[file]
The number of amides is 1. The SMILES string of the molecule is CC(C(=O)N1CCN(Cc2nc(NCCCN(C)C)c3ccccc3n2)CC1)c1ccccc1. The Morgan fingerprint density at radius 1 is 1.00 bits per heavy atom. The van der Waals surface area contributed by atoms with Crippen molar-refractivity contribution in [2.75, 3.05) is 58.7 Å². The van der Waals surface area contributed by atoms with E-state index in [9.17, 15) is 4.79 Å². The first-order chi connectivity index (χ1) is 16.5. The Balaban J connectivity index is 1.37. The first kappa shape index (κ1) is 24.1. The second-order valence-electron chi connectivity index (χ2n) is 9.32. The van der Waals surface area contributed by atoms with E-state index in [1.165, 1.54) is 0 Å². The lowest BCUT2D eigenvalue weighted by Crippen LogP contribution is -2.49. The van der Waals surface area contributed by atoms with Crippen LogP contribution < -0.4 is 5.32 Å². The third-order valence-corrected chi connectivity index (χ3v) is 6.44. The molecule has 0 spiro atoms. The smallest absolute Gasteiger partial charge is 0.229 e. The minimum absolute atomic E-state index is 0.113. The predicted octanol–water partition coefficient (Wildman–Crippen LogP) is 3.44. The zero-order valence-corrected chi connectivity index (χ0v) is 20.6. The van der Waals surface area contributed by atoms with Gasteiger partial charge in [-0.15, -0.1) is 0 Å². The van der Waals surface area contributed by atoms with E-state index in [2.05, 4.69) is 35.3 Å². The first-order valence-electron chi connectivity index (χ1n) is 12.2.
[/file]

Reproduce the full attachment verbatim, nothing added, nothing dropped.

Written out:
The number of amides is 1. The SMILES string of the molecule is CC(C(=O)N1CCN(Cc2nc(NCCCN(C)C)c3ccccc3n2)CC1)c1ccccc1. The Morgan fingerprint density at radius 1 is 1.00 bits per heavy atom. The van der Waals surface area contributed by atoms with Crippen molar-refractivity contribution in [2.75, 3.05) is 58.7 Å². The van der Waals surface area contributed by atoms with E-state index in [9.17, 15) is 4.79 Å². The first-order chi connectivity index (χ1) is 16.5. The Balaban J connectivity index is 1.37. The first kappa shape index (κ1) is 24.1. The second-order valence-electron chi connectivity index (χ2n) is 9.32. The van der Waals surface area contributed by atoms with E-state index in [1.165, 1.54) is 0 Å². The lowest BCUT2D eigenvalue weighted by Crippen LogP contribution is -2.49. The van der Waals surface area contributed by atoms with Crippen LogP contribution < -0.4 is 5.32 Å². The third-order valence-corrected chi connectivity index (χ3v) is 6.44. The molecule has 0 spiro atoms. The smallest absolute Gasteiger partial charge is 0.229 e. The minimum absolute atomic E-state index is 0.113. The predicted octanol–water partition coefficient (Wildman–Crippen LogP) is 3.44. The zero-order valence-corrected chi connectivity index (χ0v) is 20.6. The van der Waals surface area contributed by atoms with Gasteiger partial charge in [-0.15, -0.1) is 0 Å². The van der Waals surface area contributed by atoms with E-state index in [2.05, 4.69) is 35.3 Å². The first-order valence-electron chi connectivity index (χ1n) is 12.2.